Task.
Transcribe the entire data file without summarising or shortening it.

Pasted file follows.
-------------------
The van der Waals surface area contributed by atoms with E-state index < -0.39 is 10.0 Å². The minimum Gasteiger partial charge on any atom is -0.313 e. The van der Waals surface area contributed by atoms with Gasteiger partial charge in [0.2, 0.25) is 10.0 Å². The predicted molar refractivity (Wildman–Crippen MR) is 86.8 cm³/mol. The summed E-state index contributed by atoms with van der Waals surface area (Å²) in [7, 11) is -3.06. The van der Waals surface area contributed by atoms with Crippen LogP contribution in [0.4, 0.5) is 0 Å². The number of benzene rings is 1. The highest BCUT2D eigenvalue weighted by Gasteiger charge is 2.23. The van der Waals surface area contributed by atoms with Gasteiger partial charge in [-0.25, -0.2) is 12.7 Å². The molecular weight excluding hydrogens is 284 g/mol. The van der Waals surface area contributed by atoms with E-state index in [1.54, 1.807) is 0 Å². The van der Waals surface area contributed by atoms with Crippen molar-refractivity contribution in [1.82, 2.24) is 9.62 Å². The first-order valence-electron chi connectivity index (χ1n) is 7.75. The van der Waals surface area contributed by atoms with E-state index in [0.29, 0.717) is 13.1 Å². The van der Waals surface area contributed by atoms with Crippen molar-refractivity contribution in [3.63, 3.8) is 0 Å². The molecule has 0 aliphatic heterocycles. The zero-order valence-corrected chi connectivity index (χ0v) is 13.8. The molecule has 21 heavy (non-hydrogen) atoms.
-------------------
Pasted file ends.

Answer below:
The van der Waals surface area contributed by atoms with E-state index < -0.39 is 10.0 Å². The minimum Gasteiger partial charge on any atom is -0.313 e. The van der Waals surface area contributed by atoms with Gasteiger partial charge in [0.2, 0.25) is 10.0 Å². The predicted molar refractivity (Wildman–Crippen MR) is 86.8 cm³/mol. The summed E-state index contributed by atoms with van der Waals surface area (Å²) in [7, 11) is -3.06. The van der Waals surface area contributed by atoms with Crippen LogP contribution in [0.4, 0.5) is 0 Å². The number of benzene rings is 1. The highest BCUT2D eigenvalue weighted by Gasteiger charge is 2.23. The van der Waals surface area contributed by atoms with Gasteiger partial charge in [-0.25, -0.2) is 12.7 Å². The molecular weight excluding hydrogens is 284 g/mol. The van der Waals surface area contributed by atoms with E-state index in [1.54, 1.807) is 0 Å². The van der Waals surface area contributed by atoms with Crippen molar-refractivity contribution in [1.82, 2.24) is 9.62 Å². The first-order valence-electron chi connectivity index (χ1n) is 7.75. The van der Waals surface area contributed by atoms with E-state index in [0.29, 0.717) is 13.1 Å². The van der Waals surface area contributed by atoms with Crippen molar-refractivity contribution in [3.63, 3.8) is 0 Å². The molecule has 0 aliphatic heterocycles. The zero-order valence-corrected chi connectivity index (χ0v) is 13.8. The molecule has 21 heavy (non-hydrogen) atoms.